The real Little Green Man from Mars is alive and well and living in Appalachia.

The Truth Is a Lone Assassin by Jonco Bugos

Saturday, April 16, 2011

Science According To Hollywood

It didn't take me my whole life to discover that Earth had its own set of mathematical formulas and laws and principles governing physics, the science of energy and masses in motion. I learned at a very early age that these laws were written in Hollywood and that they usually converted moviegoers instantly into mindless morons who were so taken with Technicolor and Panavision and Surround Sound and whatnot that they never noticed that the real laws of mathematics and physics were being broken left and right, just to make a lousy buck. Here are a few examples, in no particular order:

1. In Hollywood, 2+2 hardly ever equals 4. Especially in westerns and action/adventure crime movies. Back in the 1950s and 60s, nobody shot six rounds from their six-shooters. They usually shot twenty or thirty, sometimes even fifty rounds before they ran out. When I got older, I heard that Hollywood's excuse for this excessive use of cowboy bullets was to blame the film editors who didn't bother to count the bullets when they spliced and cut and taped the celluloid film back together. That's probably true. But that's also passing the buck.

My theory is that these editors were a lot like the screenwriters. They lived most of their lives East of the Hudson River, where no one knew anything about guns except real cops and real robbers. That's also why submachine guns (machine guns that fire pistol bullets, not rifle bullets) in movies spit bullets like paint sprayers instead of like real submachine guns, hammering out at least a hundred rounds per thirty-shot stick magazine before it's time to change "clips". The muzzle flare from most Hollywood submachine guns is also bigger and brighter than real submachine guns because the "stage rounds" in Hollywood are packed with a lot more powder and no bullet whatsoever.

Screenwriters, directors and actors being brainless about mathematics and clueless about firearms is also why Winchester rifles are cocked and cocked and cocked a dozen times or more in westerns, no doubt for effect, before they're ever fired. Manhattanites who write for Hollywood have no clue that each time a loaded lever action rifle is cocked it ejects a shell. In this case, an unspent casing with the primer, powder and bullet still intact. This lack of knowledge about firearms, mixed with the inability or refusal to count, is also why most Beretta 92F pistols in movies from the 1980s and 90s had their hammers manually cocked for effect, even after firing. Semi-automatic pistols automatically cock the hammer between rounds so, if you had to cock it yourself after you just fired it, you would have to let the hammer down first. And if you chamber the damn thing over and over again, you'll just be pumping your unused cartridges onto the ground. Somebody from Appalachia or Texas or Chicago needs to tell these stupid people to stop playing with their guns and holster them.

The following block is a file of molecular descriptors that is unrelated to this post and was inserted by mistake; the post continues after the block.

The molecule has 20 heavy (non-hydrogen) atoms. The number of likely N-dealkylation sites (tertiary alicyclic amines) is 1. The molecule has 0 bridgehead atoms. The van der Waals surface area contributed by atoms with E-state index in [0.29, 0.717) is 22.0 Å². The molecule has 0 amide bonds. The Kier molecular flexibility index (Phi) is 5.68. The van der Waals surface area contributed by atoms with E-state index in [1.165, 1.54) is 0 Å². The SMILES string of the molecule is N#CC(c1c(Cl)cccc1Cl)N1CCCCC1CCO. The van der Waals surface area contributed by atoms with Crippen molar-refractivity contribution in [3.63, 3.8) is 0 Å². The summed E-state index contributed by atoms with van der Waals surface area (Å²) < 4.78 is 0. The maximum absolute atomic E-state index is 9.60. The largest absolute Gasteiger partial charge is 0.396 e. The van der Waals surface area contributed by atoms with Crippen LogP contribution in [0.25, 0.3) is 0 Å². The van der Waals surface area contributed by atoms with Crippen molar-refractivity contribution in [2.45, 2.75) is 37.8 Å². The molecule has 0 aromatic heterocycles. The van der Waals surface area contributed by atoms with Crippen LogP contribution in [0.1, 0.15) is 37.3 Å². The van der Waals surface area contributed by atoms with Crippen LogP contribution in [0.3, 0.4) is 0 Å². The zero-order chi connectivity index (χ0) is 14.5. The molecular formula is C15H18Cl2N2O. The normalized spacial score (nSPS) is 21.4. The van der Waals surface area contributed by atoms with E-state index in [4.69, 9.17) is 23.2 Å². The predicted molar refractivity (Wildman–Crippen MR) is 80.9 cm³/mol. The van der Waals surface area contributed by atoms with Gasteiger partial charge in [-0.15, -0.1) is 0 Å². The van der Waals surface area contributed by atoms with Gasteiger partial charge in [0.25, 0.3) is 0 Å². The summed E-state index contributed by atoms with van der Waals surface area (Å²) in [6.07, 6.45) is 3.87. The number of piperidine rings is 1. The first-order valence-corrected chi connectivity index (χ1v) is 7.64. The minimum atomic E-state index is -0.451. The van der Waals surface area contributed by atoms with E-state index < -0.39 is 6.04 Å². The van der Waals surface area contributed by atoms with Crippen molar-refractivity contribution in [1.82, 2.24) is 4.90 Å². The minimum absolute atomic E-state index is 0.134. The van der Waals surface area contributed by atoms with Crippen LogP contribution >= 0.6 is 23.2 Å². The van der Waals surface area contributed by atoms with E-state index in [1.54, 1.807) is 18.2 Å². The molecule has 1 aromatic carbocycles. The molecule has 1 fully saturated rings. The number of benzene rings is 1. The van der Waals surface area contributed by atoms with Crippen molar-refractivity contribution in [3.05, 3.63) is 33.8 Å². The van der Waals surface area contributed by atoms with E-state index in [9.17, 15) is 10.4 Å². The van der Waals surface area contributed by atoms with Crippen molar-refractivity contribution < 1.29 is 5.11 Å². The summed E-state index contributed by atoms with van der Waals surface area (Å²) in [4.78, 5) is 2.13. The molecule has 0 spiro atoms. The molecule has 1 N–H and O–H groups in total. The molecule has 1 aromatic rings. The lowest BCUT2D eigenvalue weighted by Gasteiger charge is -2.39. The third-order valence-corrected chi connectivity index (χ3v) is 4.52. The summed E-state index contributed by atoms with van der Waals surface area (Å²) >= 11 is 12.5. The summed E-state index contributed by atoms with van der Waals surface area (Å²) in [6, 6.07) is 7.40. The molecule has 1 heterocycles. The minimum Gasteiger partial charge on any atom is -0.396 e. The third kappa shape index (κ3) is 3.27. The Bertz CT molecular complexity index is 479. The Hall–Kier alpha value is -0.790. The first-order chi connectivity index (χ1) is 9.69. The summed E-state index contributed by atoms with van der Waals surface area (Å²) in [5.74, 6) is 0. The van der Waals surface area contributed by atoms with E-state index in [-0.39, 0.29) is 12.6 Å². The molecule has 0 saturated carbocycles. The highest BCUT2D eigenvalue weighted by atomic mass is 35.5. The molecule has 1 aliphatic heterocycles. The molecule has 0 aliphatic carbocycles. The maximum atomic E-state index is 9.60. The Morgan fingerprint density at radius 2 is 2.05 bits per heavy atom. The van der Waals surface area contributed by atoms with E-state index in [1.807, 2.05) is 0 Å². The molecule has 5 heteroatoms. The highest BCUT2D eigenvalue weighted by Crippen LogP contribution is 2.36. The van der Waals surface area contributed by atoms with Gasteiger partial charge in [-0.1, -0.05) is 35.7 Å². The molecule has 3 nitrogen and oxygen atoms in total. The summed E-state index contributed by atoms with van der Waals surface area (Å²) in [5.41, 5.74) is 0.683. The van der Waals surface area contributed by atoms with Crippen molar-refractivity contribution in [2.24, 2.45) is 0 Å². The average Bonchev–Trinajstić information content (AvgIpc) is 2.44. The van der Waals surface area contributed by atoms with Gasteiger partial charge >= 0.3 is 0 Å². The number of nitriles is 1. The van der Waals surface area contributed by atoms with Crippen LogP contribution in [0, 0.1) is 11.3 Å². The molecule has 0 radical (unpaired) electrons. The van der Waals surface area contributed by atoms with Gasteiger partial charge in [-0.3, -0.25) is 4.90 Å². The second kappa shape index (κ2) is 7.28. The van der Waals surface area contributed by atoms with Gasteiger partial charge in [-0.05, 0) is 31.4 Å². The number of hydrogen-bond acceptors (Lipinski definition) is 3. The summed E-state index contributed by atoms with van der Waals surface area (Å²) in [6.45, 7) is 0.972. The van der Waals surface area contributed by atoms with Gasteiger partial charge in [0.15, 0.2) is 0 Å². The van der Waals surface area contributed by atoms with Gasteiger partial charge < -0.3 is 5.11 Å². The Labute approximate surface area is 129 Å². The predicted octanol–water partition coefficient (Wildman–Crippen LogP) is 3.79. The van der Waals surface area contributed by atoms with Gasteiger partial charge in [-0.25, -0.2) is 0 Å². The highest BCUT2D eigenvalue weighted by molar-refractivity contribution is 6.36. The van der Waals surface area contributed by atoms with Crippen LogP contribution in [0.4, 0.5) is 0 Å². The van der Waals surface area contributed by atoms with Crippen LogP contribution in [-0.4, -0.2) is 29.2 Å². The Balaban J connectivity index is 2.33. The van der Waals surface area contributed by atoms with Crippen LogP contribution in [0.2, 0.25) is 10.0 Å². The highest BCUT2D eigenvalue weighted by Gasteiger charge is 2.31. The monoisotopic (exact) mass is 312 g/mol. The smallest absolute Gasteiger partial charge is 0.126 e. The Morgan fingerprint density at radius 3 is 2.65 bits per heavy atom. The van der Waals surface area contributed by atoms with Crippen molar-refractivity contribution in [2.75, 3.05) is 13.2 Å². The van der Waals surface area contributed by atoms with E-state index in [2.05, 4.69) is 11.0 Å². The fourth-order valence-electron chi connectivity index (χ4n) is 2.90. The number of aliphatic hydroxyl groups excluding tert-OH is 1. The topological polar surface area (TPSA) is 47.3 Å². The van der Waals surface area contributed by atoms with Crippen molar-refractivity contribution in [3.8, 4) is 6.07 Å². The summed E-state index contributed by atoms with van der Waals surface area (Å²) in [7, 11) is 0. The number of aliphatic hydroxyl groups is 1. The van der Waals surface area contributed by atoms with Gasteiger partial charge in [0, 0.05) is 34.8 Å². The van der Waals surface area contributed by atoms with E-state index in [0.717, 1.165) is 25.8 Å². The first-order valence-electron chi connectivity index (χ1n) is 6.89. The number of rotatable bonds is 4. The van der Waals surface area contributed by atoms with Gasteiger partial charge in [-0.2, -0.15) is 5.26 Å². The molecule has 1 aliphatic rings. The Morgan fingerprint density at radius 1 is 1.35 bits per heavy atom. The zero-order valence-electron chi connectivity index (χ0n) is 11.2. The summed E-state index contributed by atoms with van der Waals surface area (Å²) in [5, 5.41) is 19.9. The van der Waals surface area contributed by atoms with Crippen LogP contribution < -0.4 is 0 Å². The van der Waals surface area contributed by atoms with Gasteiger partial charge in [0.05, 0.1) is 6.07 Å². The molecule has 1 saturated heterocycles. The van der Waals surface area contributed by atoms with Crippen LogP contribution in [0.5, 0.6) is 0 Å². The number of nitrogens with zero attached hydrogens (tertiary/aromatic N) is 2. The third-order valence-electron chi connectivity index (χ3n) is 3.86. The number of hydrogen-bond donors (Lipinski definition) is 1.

Hollywood should have hired an average redneck, hillbilly asshole like me from just about any Appalachian county and we could have told you all that. And you'd only have to give us a couple of bucks — just enough for beer money — and you'd have had a movie that's in keeping with the real principles of mathematics and the laws of physics. And you'd save yourself a lot of embarrassment when the average Joe and Jane from flyover country points and laughs at your stupid, sorry, know-it-all, big-city mistakes. Like having Bruce Willis tell airport police in "Diehard 2" that a certain terrorist's Glock handgun wouldn't show up on a metal detector because it was made out of porcelain. Porcelain? Porcelain would be OK if the object in question was a knickknack or an antique commode, instead of a firearm. The Glock firearm in this movie was a high-quality Austrian handgun with a frame that was made out of polymer, a tough-as-steel plastic used for making firearm frames. Furthermore, even a pistol with polymer frame still has metal parts inside it. Like the barrel, receiver and firing pin, to name a few. And, you bet, these metal parts would definitely show up in a metal detector screening. Ouch. And guess what? The cartridges for a 9mm, 10mm or a 40S&W caliber Glock pistol are like any other cartridges. They have metal casings and metal bullets that would also show up under a metal detector screening. Ouch again.

2. Nobody in Hollywood knows anything about air pressure. A case in point is the scene in the movie "Eraser" where James Cromwell sticks a revolver in his mouth and blows the back of his own head off in front of Vanessa Williams. When the exiting bullet shatters the window behind him, air rushes out of the room like a 747 fuselage that's been blown wide open. What? Was his office at 30,000 feet? Wow, that's really moving up the corporate ladder. Or maybe all corporate executives, according to Hollywood, have pressurized offices.

3. In case no one ever noticed, cars don't automatically flip over when they go fast. You need a hidden ramp designed by a special effects person or a prop person to lift the front wheel up and tip the car over. In Hollywood movies, cars are ramping up and flipping over so much that there are probably moviegoers who think a speeding car becomes airborne at some point.

4. Hand grenades, bombs, rocket-propelled grenades, mortar shells and howitzer shells don't really make huge orange fireballs when they explode. They usually tear up a lot of ground and shred the target area and blast out more gray and black dirt and shrapnel with an explosive gray cloud of burning powder and less red or white or orange fire in the middle of the explosion. That's real military ordnance doing what it does. Not the slow-moving, billowing, orange mushroom that rises dramatically into the air like a blooming chrysanthemum in early September. Only gasoline, propane and specially-formulated flammable liquids and gases produce Hollywood fireballs.

And, by the way, cars don't explode every time they crash, regardless of whether or not they ramped and flipped before they crashed. And, while we're at it, forget the white flames in the Hollywood movies. I doubt very much if you'll ever have to fight your way out of a pit of flaming phosphorous as long as you live. Unless you find yourself in a Hollywood movie.